Every year Jack McKeon would visit the Times-News sports department. It always happened some time between the World Series in October and the Winter Meetings in December. He arrived unannounced carrying nothing but a big cigar and a ton of stories.
Then he would settle in with Times-News sports editor Bill Hunter for what I called the annual debriefing. McKeon puffed his ever-present cigar while Bill smoked the cigarettes he preferred, a brand simply known as Talls.
The two old friends — who met when McKeon was bouncing around the minor leagues in the 1950s and spent a season or two in Graham and Burlington, had a long-standing appointment for this postseason discussion. After McKeon became a successful Major League manager and later general manager, the interview — if it could really be called that — wound up in stories or a column by Bill. The columns were always great reads because McKeon and Bill simply talked baseball like fans.
By the time I came along in the 1980s, this ritual was well established. McKeon was already known as “Trader Jack” owing to his love of breathtaking trades often involving several players while he was GM of the San Diego Padres. I felt truly fortunate to be able to sit and listen for awhile. I didn’t dream of interrupting them. In fact, I’m positive McKeon wouldn’t remember me at all.
There was always a fair amount of baseball talk, some gossip, quite a few laughs and some conjecture about what the future might hold. McKeon, a New Jersey native who fell in love with Alamance County, always said he planned to retire here and spend his days playing golf at Shamrock. He repeated it so often, it just had to be true. Later, Bill retired and McKeon sent a video of a speech in his owner that was played at the retirement party. We lost him to cancer in 1998.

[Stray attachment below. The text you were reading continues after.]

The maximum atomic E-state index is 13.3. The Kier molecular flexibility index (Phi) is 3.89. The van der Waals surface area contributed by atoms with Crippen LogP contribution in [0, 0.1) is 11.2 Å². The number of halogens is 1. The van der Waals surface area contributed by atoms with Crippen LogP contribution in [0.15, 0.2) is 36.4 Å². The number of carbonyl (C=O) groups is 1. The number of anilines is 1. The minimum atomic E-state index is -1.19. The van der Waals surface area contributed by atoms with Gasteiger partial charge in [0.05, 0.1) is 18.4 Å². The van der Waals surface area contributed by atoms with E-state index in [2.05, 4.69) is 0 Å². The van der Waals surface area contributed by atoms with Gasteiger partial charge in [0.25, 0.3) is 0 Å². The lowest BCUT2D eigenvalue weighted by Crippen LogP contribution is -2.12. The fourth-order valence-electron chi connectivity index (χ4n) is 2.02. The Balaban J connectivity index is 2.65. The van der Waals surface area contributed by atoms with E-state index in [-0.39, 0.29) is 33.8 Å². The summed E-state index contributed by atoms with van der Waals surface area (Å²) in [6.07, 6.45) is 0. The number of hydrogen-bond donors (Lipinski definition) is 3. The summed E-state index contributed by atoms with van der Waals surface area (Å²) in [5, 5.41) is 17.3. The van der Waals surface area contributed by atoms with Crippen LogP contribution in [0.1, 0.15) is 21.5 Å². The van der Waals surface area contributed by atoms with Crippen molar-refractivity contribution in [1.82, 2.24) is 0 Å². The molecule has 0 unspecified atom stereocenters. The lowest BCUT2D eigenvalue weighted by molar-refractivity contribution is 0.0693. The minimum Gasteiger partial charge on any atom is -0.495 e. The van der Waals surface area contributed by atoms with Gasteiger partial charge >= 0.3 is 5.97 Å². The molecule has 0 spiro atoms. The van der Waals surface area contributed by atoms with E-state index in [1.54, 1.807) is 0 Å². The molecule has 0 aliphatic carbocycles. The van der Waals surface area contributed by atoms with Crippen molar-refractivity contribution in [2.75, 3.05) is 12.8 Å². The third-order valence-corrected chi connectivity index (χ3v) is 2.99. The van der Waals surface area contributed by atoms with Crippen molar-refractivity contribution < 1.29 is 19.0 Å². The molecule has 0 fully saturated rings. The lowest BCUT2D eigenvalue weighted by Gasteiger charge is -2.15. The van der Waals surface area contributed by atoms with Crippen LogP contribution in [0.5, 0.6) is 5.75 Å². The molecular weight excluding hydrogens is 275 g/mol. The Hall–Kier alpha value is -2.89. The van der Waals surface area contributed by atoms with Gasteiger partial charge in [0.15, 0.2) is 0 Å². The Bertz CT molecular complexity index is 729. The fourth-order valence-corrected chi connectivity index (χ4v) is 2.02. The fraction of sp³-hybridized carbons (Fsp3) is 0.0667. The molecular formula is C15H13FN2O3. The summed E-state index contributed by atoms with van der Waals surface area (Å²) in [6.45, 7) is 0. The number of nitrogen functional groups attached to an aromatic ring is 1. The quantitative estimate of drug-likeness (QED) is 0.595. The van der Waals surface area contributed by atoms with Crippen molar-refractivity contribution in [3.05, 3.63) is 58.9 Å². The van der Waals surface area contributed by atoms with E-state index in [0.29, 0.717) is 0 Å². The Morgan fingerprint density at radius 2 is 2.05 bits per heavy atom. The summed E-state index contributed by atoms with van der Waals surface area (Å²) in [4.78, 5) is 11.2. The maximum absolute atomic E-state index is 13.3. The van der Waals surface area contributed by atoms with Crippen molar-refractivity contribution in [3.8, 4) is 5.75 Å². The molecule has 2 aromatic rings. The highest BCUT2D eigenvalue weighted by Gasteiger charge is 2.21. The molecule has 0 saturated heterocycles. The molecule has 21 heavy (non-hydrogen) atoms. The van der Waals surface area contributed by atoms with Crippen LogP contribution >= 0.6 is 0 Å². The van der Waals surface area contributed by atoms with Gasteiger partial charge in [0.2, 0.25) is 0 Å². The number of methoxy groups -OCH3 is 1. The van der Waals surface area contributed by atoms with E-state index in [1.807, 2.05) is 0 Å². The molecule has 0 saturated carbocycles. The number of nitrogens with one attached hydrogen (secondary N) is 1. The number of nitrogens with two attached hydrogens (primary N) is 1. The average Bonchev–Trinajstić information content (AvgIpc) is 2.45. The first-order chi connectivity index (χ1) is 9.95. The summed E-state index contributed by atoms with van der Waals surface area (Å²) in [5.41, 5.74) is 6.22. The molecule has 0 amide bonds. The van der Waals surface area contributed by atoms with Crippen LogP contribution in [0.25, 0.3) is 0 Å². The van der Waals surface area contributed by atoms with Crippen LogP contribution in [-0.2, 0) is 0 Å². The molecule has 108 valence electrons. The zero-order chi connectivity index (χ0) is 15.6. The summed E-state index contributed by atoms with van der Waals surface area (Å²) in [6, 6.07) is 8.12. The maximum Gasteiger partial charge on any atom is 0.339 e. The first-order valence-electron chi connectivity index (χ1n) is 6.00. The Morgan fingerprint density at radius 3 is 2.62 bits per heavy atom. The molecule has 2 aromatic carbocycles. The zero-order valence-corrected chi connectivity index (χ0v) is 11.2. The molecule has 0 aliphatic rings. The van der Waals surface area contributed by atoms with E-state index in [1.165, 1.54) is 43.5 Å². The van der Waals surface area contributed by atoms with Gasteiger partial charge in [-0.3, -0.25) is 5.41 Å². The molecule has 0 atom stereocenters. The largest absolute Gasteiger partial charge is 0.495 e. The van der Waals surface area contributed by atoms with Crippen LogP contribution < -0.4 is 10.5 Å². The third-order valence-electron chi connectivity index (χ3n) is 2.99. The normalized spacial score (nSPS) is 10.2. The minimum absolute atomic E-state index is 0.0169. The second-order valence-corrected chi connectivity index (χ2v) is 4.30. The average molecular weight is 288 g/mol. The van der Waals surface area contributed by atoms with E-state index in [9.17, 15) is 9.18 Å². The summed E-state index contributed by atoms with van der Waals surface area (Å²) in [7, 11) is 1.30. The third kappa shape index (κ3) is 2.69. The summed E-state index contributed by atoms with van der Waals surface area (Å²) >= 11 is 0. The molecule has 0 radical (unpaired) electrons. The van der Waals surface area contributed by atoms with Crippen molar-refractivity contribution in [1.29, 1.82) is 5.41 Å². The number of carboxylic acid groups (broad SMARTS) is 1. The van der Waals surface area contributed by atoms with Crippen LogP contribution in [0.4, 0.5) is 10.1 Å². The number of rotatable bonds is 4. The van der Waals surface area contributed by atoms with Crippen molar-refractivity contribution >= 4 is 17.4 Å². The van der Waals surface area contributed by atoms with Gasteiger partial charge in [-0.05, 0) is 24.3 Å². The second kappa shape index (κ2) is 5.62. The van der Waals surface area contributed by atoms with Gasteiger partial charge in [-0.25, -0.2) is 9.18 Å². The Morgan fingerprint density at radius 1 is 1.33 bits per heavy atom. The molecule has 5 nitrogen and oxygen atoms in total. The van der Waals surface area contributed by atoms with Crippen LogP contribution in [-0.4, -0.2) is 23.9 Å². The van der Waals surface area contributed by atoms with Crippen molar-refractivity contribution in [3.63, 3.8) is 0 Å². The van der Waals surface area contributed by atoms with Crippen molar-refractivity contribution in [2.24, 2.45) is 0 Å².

As good as his word, though, McKeon and his family moved here. One of his daughters married former Cummings star Greg Booker, who had his own Major League playing career and is now a pitching coach for the Syracuse Chiefs, the Triple A affiliate for the Washington Nationals.
But retirement? Not so simple.
Sunday reports began to filter out that McKeon, improbably, is the top candidate of the Florida Marlins to take over the team on an interim basis after manager Edwin Rodriquez resigned in light of a woeful 1-17 record in June. I say improbably because McKeon is 80. If he decides to take the job — and his family seems pretty sure he will when contacted by our sports editor Bob Sutton late Sunday night — he’ll be the oldest field manager in history that didn’t also own the team. Connie Mack, who worse a business suit in the dugout, was 86.
McKeon was still at his home in Elon Sunday night but he looks to be the favorite of Marlins owner Jeffrey Loria. And why not? Loria brought in McKeon in 2003 during the season. McKeon guided the young team to a World Series championship. He posted two winning seasons in subsequent years before retiring in 2005 and has been consultant to the team since. The Marlins website is reporting that McKeon is now expected to take the job.
It’s a schedule that probably doesn’t leave much time for golf at Shamrock. But for baseball lifers, it’s tough to leave the game. Hunter would understand.
And somewhere I suspect he’s smiling.